If you notice that both of your upper eyelids have become progressively droopy with age, then you probably have simple age-related ptosis. Some old photographs usually can confirm the diagnosis because they prove that your drooping eyelids have worsened gradually over the years.
In other cases of ptosis, a doctor must diagnose the problem. The doctor will begin by reviewing all of your symptoms, not just your eyelid complaints. This review includes any symptoms of double vision, muscle fatigue or weakness, difficulty speaking or swallowing, headache, or tingling or numbness anywhere in your body. Your doctor also will review your past medical history and ask about any family history of ptosis or inherited muscle diseases.
Then, your doctor will do a physical examination, a neurological examination, and a thorough examination of your eye. If your doctor finds anything abnormal, special diagnostic tests are necessary. For example, you may need a computed tomography (CT) scan or magnetic resonance imaging (MRI) scan if you have signs of a neurological problem or if your eye examination reveals evidence of a mass or swelling inside your eye socket.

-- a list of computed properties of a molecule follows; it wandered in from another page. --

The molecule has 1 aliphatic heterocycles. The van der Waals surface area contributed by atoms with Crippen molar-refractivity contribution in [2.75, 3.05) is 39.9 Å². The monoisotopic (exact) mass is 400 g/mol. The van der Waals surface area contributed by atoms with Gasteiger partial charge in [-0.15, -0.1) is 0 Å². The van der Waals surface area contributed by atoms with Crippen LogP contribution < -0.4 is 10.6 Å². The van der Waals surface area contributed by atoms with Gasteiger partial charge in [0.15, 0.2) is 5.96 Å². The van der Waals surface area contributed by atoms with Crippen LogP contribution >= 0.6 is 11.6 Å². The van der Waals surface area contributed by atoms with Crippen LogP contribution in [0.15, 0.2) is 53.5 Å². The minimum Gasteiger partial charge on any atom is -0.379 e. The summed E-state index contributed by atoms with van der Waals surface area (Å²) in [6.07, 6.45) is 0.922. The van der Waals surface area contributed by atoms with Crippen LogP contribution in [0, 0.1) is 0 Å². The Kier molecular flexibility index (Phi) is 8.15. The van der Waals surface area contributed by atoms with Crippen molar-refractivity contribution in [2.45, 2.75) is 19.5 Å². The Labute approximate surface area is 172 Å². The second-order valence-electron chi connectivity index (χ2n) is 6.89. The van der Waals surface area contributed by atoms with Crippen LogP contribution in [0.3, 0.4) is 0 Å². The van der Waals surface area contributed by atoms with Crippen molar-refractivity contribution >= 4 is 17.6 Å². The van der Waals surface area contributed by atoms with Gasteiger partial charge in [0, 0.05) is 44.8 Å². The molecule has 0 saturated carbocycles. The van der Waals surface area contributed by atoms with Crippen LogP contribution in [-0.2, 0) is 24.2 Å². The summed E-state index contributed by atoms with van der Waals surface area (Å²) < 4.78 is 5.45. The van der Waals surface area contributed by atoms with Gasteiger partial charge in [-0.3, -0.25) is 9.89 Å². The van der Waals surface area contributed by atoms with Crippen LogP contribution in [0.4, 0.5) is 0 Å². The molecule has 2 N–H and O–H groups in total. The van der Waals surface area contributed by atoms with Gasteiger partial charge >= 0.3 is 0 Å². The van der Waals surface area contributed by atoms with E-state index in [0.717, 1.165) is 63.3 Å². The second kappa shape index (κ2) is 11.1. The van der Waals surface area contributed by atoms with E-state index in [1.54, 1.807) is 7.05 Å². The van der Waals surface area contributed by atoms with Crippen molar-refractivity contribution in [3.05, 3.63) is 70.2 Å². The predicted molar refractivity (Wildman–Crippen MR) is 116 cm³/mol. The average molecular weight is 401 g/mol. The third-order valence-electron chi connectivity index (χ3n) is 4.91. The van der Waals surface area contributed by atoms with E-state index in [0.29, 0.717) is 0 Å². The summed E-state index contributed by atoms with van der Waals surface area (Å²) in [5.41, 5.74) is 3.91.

If you have muscle weakness or other symptoms of a muscle disease, your doctor may order a blood test for myasthenia gravis. Also your doctor may do a Tensilon test. Tensilon is the brand name for a medication called edrophonium chloride, which will be injected into a vein. If you have myasthenia gravis, the drug will reverse muscle weakness for a few minutes. A muscle biopsy also may be done to diagnose less common muscle problems. In a biopsy, a very small piece of muscle is removed so it can be examined under a microscope.
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